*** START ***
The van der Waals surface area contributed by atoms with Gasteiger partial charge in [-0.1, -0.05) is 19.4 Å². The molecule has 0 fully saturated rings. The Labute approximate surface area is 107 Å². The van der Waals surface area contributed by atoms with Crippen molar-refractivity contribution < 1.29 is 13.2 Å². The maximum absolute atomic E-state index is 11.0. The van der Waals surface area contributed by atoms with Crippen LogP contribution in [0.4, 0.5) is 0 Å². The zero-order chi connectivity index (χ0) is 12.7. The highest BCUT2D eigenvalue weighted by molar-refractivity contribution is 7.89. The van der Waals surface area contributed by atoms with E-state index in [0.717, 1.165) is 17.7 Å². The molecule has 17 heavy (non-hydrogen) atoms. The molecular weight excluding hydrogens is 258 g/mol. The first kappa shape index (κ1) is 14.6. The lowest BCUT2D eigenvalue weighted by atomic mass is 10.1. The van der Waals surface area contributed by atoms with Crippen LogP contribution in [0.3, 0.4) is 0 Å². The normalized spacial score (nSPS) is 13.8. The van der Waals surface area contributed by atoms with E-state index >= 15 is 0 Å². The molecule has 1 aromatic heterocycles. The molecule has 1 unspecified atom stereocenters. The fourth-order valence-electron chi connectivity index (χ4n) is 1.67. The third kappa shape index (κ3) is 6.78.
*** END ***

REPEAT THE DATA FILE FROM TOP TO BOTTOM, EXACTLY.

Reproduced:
The van der Waals surface area contributed by atoms with Gasteiger partial charge in [-0.1, -0.05) is 19.4 Å². The molecule has 0 fully saturated rings. The Labute approximate surface area is 107 Å². The van der Waals surface area contributed by atoms with Crippen molar-refractivity contribution < 1.29 is 13.2 Å². The maximum absolute atomic E-state index is 11.0. The van der Waals surface area contributed by atoms with Crippen LogP contribution in [0.4, 0.5) is 0 Å². The zero-order chi connectivity index (χ0) is 12.7. The highest BCUT2D eigenvalue weighted by molar-refractivity contribution is 7.89. The van der Waals surface area contributed by atoms with E-state index in [0.717, 1.165) is 17.7 Å². The molecule has 17 heavy (non-hydrogen) atoms. The molecular weight excluding hydrogens is 258 g/mol. The first kappa shape index (κ1) is 14.6. The lowest BCUT2D eigenvalue weighted by atomic mass is 10.1. The van der Waals surface area contributed by atoms with Crippen LogP contribution in [0.3, 0.4) is 0 Å². The normalized spacial score (nSPS) is 13.8. The van der Waals surface area contributed by atoms with E-state index >= 15 is 0 Å². The molecule has 1 aromatic heterocycles. The molecule has 1 unspecified atom stereocenters. The fourth-order valence-electron chi connectivity index (χ4n) is 1.67. The third kappa shape index (κ3) is 6.78.